Don't be sorry, you can still suffer with me. Here is more, some quotes about economics from that book:
Whatever you subsidize, you increase – whatever you tax, you decrease.
Taxation and subsidies are incentives and disincentives for human beings, but since not everything owned by human beings is made by them, Molyneux isn't quite right here. Take a look at the land-value tax. Since biological need is not caused by other individuals, Molyneux "concludes" nobody is using force in the "free market". This leaves out nature being privatized. As he puts it:
When you get hungry, or thirsty, or cold, no one is initiating force against you.
(Even where taxation or subsidies are directly applied to jobs, it doesn't follow that the incentives work out strictly in the direction as econ101 tells you. If I have a certain level of doubt about my future prospects in employment, then it can make sense for me to work a bit longer for more money, just like econ101 tells you. However, if I am very confident about finding employment in the future as well as choice in how long I can work, then an increase in my hourly wage might as well translate into me choosing to work a shorter time.)
Also, in any field of human productivity, a tiny minority of people produce the vast majority of output. This is described as a Pareto distribution. In any productive group, the square root of the workers produces half the product. This means that if you have 10,000 employees, 100 of them produce half the value.
The Pareto distribution is about a distribution pattern often observed when it comes to wealth, the existence of the pattern does not imply a corresponding productivity. Land ownership is distributed very unevenly. Absentee landlords make money (or more accurate: get money) because of good things happening in the vicinity of the land they own, making that an attractive location for living. How on earth is that due the productivity of the landlord? Some guy once said, "Requiring definitions is our most fundamental weapon against sophistry. Sophists avoid definitions and utilize colourful language…" So, Stefan, what tortured definition of productivity do you use to arrive at your conclusion here?
The word “inflation” actually means an increase in the money supply; the resulting increase in prices is merely the effect of that increase.
Counter-example: A lot of productive capacity of a country gets wiped out by a natural disaster while the amount of currency in electronic accounts stays the same. Inflation or deflation are not intrinsic to this or that particular single thing, these concepts describe the relation between the things and services and the amount of money chasing them.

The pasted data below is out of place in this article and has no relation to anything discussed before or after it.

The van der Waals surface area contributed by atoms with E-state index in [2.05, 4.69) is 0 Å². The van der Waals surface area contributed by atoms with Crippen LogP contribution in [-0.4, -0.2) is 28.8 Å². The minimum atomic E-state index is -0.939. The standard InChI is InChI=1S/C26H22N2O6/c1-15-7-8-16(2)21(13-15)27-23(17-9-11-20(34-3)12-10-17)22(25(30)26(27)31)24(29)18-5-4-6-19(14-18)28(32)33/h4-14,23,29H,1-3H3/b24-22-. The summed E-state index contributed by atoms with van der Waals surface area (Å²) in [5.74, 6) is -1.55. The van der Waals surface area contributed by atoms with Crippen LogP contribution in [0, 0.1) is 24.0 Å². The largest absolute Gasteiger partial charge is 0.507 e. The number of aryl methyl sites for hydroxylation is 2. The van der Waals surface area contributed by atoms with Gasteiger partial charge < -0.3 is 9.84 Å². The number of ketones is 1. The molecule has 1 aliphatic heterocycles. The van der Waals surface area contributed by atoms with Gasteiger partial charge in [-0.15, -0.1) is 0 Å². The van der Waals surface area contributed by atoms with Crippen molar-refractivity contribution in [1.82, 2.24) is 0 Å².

He thinks Venezuela is socialist, and apparently, so is "most of Africa".
Good workers don’t want job protections, because good workers are protected by, well, being good workers.
Clever kids of entrepreneurs don't want to start at a cozy job at dad's firm or inherit any wealth, because they surely can pull up themselves by their own bootstraps!
However, if the bad worker can unite the team against the boss, his own sloppy work can be more easily overlooked. If the bad worker can convince the team that the boss is malevolent, then job protections can be sought, which protect the bad worker.
So, the brilliant boss doesn't know enough about the work processes to figure out whether people are slumming it? Hmm. A thing that Molymeme leaves out here is that once the evil sophist work demagogues (if that's a word) his colleagues into supporting his position, how do the workers then convince the boss to make the changes? The answer is by the threat of strike. And why is a strike a threat? An individual worker alone may not make much of a difference. Indeed, unless it's a very small firm, the boss likely has some redundancy in the system. Any mediocre economist should be able to tell you that, of course, the potential cost of a group withdrawing collectively at once is much higher than the cost of an individual worker withdrawing multiplied by the number of people on strike, as there are urgent things to do and less urgent things. Said the other way around, the productivity of the group of workers divided equally among them is likely much higher than the marginal difference removing one worker would make. This is also a banal fact for the mediocre mainstream economist ("Ah, yes, the marginal productivity of the worker…"). What the mainstream economist doesn't explain is why one should believe this difference "naturally" belongs to the boss.